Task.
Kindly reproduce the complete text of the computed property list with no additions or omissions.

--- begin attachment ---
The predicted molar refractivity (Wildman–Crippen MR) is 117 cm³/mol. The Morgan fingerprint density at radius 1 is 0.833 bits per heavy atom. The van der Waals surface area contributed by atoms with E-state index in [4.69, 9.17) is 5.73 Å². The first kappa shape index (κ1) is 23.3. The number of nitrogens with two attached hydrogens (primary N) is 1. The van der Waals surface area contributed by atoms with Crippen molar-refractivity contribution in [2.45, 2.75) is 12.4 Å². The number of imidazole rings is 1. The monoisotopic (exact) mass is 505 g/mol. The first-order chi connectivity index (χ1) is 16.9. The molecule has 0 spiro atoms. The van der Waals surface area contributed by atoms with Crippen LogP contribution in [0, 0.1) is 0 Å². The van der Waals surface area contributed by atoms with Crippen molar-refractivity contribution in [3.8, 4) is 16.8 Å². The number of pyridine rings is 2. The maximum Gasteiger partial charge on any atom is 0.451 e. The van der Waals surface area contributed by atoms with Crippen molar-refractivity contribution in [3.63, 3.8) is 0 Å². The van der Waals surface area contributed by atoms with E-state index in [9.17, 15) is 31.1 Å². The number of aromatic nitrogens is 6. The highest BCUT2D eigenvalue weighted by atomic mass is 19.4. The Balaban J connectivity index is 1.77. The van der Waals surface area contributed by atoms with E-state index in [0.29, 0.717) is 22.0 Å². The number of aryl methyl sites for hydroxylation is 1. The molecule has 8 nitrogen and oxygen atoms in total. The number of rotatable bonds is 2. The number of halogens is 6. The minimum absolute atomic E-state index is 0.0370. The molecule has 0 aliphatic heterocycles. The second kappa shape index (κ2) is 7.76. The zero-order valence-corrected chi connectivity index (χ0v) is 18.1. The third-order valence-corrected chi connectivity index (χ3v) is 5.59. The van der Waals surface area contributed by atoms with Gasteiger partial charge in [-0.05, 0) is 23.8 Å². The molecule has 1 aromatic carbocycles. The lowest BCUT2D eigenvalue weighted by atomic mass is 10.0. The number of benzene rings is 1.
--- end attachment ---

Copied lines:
The predicted molar refractivity (Wildman–Crippen MR) is 117 cm³/mol. The Morgan fingerprint density at radius 1 is 0.833 bits per heavy atom. The van der Waals surface area contributed by atoms with E-state index in [4.69, 9.17) is 5.73 Å². The first kappa shape index (κ1) is 23.3. The number of nitrogens with two attached hydrogens (primary N) is 1. The van der Waals surface area contributed by atoms with Crippen molar-refractivity contribution in [2.45, 2.75) is 12.4 Å². The number of imidazole rings is 1. The monoisotopic (exact) mass is 505 g/mol. The first-order chi connectivity index (χ1) is 16.9. The molecule has 0 spiro atoms. The van der Waals surface area contributed by atoms with Crippen LogP contribution in [0, 0.1) is 0 Å². The van der Waals surface area contributed by atoms with Crippen molar-refractivity contribution in [3.8, 4) is 16.8 Å². The number of pyridine rings is 2. The maximum Gasteiger partial charge on any atom is 0.451 e. The van der Waals surface area contributed by atoms with Crippen molar-refractivity contribution in [3.63, 3.8) is 0 Å². The van der Waals surface area contributed by atoms with E-state index in [9.17, 15) is 31.1 Å². The number of aromatic nitrogens is 6. The highest BCUT2D eigenvalue weighted by atomic mass is 19.4. The Balaban J connectivity index is 1.77. The van der Waals surface area contributed by atoms with E-state index in [0.29, 0.717) is 22.0 Å². The number of aryl methyl sites for hydroxylation is 1. The molecule has 8 nitrogen and oxygen atoms in total. The number of rotatable bonds is 2. The number of halogens is 6. The minimum absolute atomic E-state index is 0.0370. The molecule has 0 aliphatic heterocycles. The second kappa shape index (κ2) is 7.76. The zero-order valence-corrected chi connectivity index (χ0v) is 18.1. The third-order valence-corrected chi connectivity index (χ3v) is 5.59. The van der Waals surface area contributed by atoms with Gasteiger partial charge in [-0.05, 0) is 23.8 Å². The molecule has 1 aromatic carbocycles. The lowest BCUT2D eigenvalue weighted by atomic mass is 10.0. The number of benzene rings is 1.